The Blackhawks got off on the right foot in an area that has been an issue for them this season, capitalizing on their first power play of the game 24 seconds into it when Richard Panik redirected a Jonathan Toews shot that tricked past Louis Domingue.

Good thing too, because it was the only man advantage they'd get. Well, excluding the power play they received with 17 seconds left in regulation when the game was already decided. 
 
3. Another controversial review in Arizona.

What's with it with controversial reviews in Arizona and the Blackhawks being on the wrong end of the call?

The Blackhawks appeared to have taken a 3-1 lead when Tommy Wingels converted on a penalty shot, but it was overturned after officials reviewed it and determined the Coyotes netminder got a stick on Wingels' initial shot. Replays didn't exactly show conclusive evidence, but the NHL released a statement proving otherwise:

Video review determined that Wingels shot the puck into the net after Arizona goaltender Louis Domingue made contact with the puck. According to Rule 24.2, "No goal can be scored on a rebound of any kind."

Shortly after, the Coyotes scored in the final minutes of the period to even up the score at 2-2 in a big turn of events at the time.
 
4. ... But puck don't lie.

The overturned penalty shot didn't matter in the end though, because the Blackhawks came away with the victory and Wingels ended up getting his first goal after all on an empty netter that iced the game.

It was Wingels' first goal as a member of his hometown team, and it was well deserved for a guy who was part of the fourth line that turned in arguably their best performance of the season.
 
5. Lance Bouma rewarded with game-winning goal.

Speaking of which, it was fitting that Bouma scored the game winner with 4:24 left in the third period because that trio of Bouma, Wingels and John Hayden was around the net for the majority of the night.

They combined for two goals and two assists, had eight attempts shot attempts (five on goal), eight of the team's 16 hits and four blocked shots.

Three Things to Watch: Blackhawks visit Niklas Hjalmarsson, Coyotes

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Three Things to Watch: Blackhawks visit Niklas Hjalmarsson, Coyotes

Here are Three Things to Watch when the Blackhawks take on the Arizona Coyotes Saturday night on NBC Sports Chicago and streaming live on the NBC Sports app. Coverage begins at 7:30 p.m. with Blackhawks Pregame Live.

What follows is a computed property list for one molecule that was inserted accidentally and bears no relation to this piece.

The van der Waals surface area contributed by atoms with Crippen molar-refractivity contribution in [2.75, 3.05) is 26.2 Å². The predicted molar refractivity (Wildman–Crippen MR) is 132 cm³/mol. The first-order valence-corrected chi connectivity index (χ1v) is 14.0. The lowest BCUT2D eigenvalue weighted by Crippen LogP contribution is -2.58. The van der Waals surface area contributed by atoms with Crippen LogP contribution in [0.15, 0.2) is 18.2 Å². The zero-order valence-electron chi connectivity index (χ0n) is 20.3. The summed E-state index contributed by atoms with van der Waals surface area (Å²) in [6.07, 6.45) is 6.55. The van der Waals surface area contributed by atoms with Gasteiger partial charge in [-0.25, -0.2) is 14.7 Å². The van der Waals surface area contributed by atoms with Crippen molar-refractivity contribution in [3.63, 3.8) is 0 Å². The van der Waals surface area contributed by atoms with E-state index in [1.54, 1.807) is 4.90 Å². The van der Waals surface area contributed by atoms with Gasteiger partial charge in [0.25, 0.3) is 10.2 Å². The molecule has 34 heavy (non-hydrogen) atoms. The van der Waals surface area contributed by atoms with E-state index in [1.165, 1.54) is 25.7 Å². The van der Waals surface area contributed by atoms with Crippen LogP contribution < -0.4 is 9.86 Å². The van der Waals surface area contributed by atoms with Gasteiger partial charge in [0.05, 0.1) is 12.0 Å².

1. Niklas Hjalmarsson's new home.

Brace yourselves, Chicago. It's going to be a weird site seeing Hjalmarsson in a different sweater other than the Blackhawks, where he spent his first 10 NHL seasons and won three Stanley Cups.

Now he serves as an alternate captain and blue-line anchor for the Coyotes, who are the only team still seeking its first win of the season. You know they'll be hungry to snap that skid, especially when there's extra motivation for a player on their team facing a bunch of old friends.

2. Connor Murphy returns to Arizona, too.

The man Hjalmarsson was traded for will also be returning to a place he called home for four years. Murphy's role with the Coyotes increased every year before he was dealt to the Blackhawks as part of a shake-up for both teams, so you know he's going to play with something to prove.

Murphy is a physical defenseman, and has laid several notable big hits this season. His former teammates surely know it, and may want to keep their heads up.

3. Patrick Kane 2.0?

Ever since he was drafted with the No. 7 overall pick in 2016, Clayton Keller has drawn comparisons to Kane. They're both undersized, offensive playmakers, possess supreme stick-handling abilities and are American-born players.

Keller got a brief taste of NHL action last year, but he's secured a full-time spot with the Coyotes this season and has been arguably their best player so far.

The 19-year-old forward paces all rookies with five goals and ranks second with seven points, and leads the Coyotes in both categories. Expect to see his name as a finalist for the Calder Trophy for the league's top rookie at the end of the season.